c5 29.Bxd6 cxd6 30.Re6 Rah8 31.Rexd6+ Kc8 32.R2d5 Rh3+ 33.Kg2 Rh2+ 34.Kf3 R2h3+ 35.Ke4 b6 36.Rc6+ Kb8 37.Rd7 Rh2 38.Ke3 Rf8 39.Rcc7 Rxf5 40.Rb7+ Kc8 41.Rdc7+ Kd8 42.Rxg7 Kc8 1-0, Polgar,J-Kasparov,G Moscow 2002.
Kramnik voluntarily leaves the d-file and goes for a very solid setup with his bishops on e7 and e6, and pawns at h5 and a5. This position can only be stormed with very long-term plans that are difficult for the computer to find. So it is an ideal position against Deep Fritz, but a disappointment for chess fans who want to see fiery combinations.
Kramnik has certainly studied the following game: 11...a5 12.Ne2 a4 13.Nf4 Be6 14.g4 Ne7 15.Nxe6 fxe6 16.Nd4 (16.Kg2!?) 16...Kf7 17.c4 (17.f4 Nd5) 17...h5!= 18.Nf3 Ng6 19.Ng5+ Ke7 20.Ba3+ Ke8 21.Bxf8 Nxf8 22.Rad1 hxg4 23.Rd4 Rh6 24.Rxg4 axb3 25.axb3 Ra3= 0-1, Klovans,J-Dautov,R Minsk 1986.
Kramnik cleverly holds back his bishop on c8 to retain the bishop-pair. 12...Be6 13.Ne2 Rd8 14.Rxd8+ Bxd8 15.Rd1 Rg8 16.Nf4 g5 17.Nxe6 fxe6 18.g4 Ne7 19.Nd4 Rg6 20.c4 c5 21.Ne2 Rg8 22.Ng3 Ng6 23.Nh5 Be7 24.Kg2 Rf8 25.Kg3 Rf7 26.Rd3 Bd8 27.f3 b6 28.Kf2 Rd7 29.Rxd7 Kxd7 30.Ke3 Ke8 31.Ke4 Kf7 32.Bc1 c6 33.Be3 Nf8 Now the white pawn majority is a clear danger. 34.f4 gxf4 35.Bxf4 Kg6 36.Nf6 Bxf6 37.exf6 Nd7 38.h3 b5 39.f7 h5 40.gxh5+ Kxf7 41.Kd3 Kf6 42.a4 a6 43.a5 Kf5 44.Ke3 Nf6 45.h6 bxc4 46.bxc4 Kg6 47.Be5 Nh7 48.Bf4 Nf6 49.Kf3 Kf5 50.h4 Kg6 51.Be5 Ng8 52.Bg7 Ne7 53.Ke4 Nf5 54.h5+ Kf7 55.Be5 Nxh6 56.Kf4 Nf5 57.Kg5 Kg8 58.Kg6 Nh4+ 59.Kf6 1-0, Klovans,J-Reichenbach,W Berlin 1998. 8 13.a4
|Jul-11-08|| ||apexin: 16.h3 b6 17.Nfd4 Nxd4 18.Nxd4 c5 19.Nxe6 fxe6
The bishop-pair has been halved, but the black position is very solid. An important detail is that the e5-pawn is on the same color square as the bishop on b2. This makes it a weak piece with no prospects on either wing (an important restriction technique). Does Fritz see and understand this? 20.Rxd8+ Kxd8 21.Bc1 Kc8
Kramnik plans to exchange the other rook as well, so that Fritz only has the bishop left.
22.Rd1 Rd8 23.Rxd8+ Kxd8 24.g4 g6
After 24...hxg4?! 25.hxg4, White has the plan f4, Kg1-g2-h3 and Bc1-d2-e1- h4 etc. For this reason Kramnik leaves the white pawn on h3. 9 25.h4?
A human would not play this move, as it leads to an immediate draw. In the post-game press conference, GM Danny King was eager to find out whether such a “poor” move could be avoided by Fritz in future versions. Deep Fritz operator Matthias Feist acknowledged this and provided adequate explanations and excuses. Most were in agreement until the proverbial bubble was burst when Kramnik politely pointed out that 25.h4 was surely White’s best move in the position!
An alternative strategy would have been 25.Kg2 Ke8 26.Kf3 Kf7 27.Ke4, with the idea f2-f4-f5. Kramnik will certainly have checked such endgames, but I am unable to quickly find the correct defense. After seeing the analyses of Notkin and Stertenbrink, I reexamined the endgame and found the following lines: 27...Bd8 (27...hxg4?! 28.hxg4 White plans Kf3-g3-h3 followed by Bg3- h4. So 28...g5 (28...Bh4 29.Be3 (29.f4 Be1 30.f5 gxf5+ 31.gxf5 Ke7 32.Bg5+ Kd7 (Notkin) 33.f6 (33.Bf6 Bc3 34.Kf4 Bd2+ 35.Kg4 Be3=) 33...Ke8 34.f7+ Kxf7 35.Bd8 c6 36.Bxb6 Bb4 37.Kf4 Kg6 38.Kg4 Kh6=) 29...Ke8 (29...g5? is wrong, e.g. 30.Kd3 Kg6 31.Ke2 Kh6 32.Bd2 Kg6 33.Be1 Kh6 34.f3 Bxe1 35.Kxe1 Kg6 36.Kf2 Kh6 37.Kg3 Kg7 38.f4 gxf4+ 39.Kxf4 Kg6 40.Kg3 Kg5 41.Kh3 Kf4 42.Kh4 Kxe5 43.g5 Kf5 44.Kh5 ) 30.Kf3 (30.g5 Bxf2 31.Bxf2 is drawn (Stertenbrink): 31...Kd7 32.Kd3 Kc6 33.Kc2 Kb7 34.b4 axb4 35.a5 Ka6 36.axb6 cxb6 37.Kb3 Kb7 38.Ka4 Kc6 39.Be1 Kc7 40.Kb5 Kb7 41.Bd2 Kc7 42.Ka6 Kc6 and White can’t make progress as 43.Ka7?? b5o even loses.) 30...Kf7 31.Kg2 Be7 32.f4 Bd8 33.Kh3 Be7 34.Bf2 Kg7 35.Bh4 (35.Kg2 Kf7 36.Kf3 Bd8 37.Ke4 Be7 38.f5 gxf5+ 39.gxf5 Bg5=) 35...Bxh4 36.Kxh4 Kh6 37.Kg3 Kg7 38.Kf3 Kf7 39.Ke4 Ke7 40.f5 g5= and Black’s fortress is impregnable because of the reserve tempo c7-c6.) 29.f4 gxf4 30.Bxf4 Kg6 31.Kf3 c6 32.Kg3 Bd8 33.Kh3 with the idea Bf4-g3-h4.) 28.f4 Be7 29.f5 hxg4 30.hxg4 c6 31.f6 Bd8 and the black position should be quite impenetrable, since the following plan does not succeed: 32.Be3 Bc7 33.b4? axb4 34.a5? b3o; 25.gxh5?! gxh5 26.Kg2 Ke8 27.Kf3 Kf7 28.Ke4 Kg6 29.f4 c6 is totally drawn of course.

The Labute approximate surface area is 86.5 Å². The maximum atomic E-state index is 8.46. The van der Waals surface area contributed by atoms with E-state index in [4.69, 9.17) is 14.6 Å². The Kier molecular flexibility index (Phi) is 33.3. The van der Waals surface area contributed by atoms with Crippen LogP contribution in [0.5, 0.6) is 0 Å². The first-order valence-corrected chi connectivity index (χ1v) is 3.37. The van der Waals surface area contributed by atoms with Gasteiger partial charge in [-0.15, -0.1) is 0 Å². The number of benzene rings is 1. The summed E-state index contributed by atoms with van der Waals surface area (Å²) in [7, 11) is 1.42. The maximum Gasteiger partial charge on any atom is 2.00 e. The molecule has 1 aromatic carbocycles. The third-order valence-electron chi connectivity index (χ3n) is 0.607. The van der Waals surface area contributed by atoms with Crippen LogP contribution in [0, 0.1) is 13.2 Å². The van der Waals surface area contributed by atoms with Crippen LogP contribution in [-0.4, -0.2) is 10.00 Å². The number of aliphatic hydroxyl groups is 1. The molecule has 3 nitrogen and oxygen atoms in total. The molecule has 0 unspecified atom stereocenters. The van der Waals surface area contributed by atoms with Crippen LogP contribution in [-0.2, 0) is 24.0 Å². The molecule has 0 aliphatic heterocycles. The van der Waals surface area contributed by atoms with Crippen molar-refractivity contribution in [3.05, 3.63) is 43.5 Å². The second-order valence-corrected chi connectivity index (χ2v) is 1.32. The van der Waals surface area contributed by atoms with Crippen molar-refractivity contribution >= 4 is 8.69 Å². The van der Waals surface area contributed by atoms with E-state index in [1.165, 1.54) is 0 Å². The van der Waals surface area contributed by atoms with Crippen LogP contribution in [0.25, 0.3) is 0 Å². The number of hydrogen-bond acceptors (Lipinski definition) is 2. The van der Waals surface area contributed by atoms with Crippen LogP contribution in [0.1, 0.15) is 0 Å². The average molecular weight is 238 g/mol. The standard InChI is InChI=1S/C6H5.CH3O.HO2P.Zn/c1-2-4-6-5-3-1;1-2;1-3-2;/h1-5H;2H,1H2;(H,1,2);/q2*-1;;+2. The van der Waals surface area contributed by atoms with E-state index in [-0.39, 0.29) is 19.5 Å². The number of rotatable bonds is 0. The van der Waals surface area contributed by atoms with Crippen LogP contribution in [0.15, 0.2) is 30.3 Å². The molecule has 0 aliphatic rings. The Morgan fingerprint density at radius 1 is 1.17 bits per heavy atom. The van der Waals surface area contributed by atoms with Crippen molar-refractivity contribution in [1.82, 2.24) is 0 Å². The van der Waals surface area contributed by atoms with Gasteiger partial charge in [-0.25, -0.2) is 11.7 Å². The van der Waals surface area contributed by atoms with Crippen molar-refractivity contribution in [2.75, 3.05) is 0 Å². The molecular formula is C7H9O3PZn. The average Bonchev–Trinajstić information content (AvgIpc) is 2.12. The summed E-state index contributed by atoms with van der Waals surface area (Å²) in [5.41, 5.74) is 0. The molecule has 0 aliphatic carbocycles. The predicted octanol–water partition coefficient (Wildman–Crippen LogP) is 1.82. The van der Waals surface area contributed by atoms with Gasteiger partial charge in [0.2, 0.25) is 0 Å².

If Deep Fritz was a human being, one would think that it was hoping for 25...Bxh4??. The danger is 26.g5 and the bishop will never see the light of day. However, Kramnik later told us that he actually considered it, although White can capture the bishop with Kg1-g2-h3, this does not give him a path to penetrate. In fact, Guenter Stertenbrink, Bjoern Frank and Maxim Notkin proved that the position is still drawn after 26...Bxf2+ 27.Kxf2. 26.Bg5 Bxg5 27.hxg5
The pawn endgame is totally drawn, as there is no way for either king into the enemy camp.
27...Ke8 28.Kg2 ½–½
|Oct-13-08|| ||just a kid: The Berlin is very drawish at times.|
|Jul-08-11|| ||wordfunph: 25.h4? or 25.h4!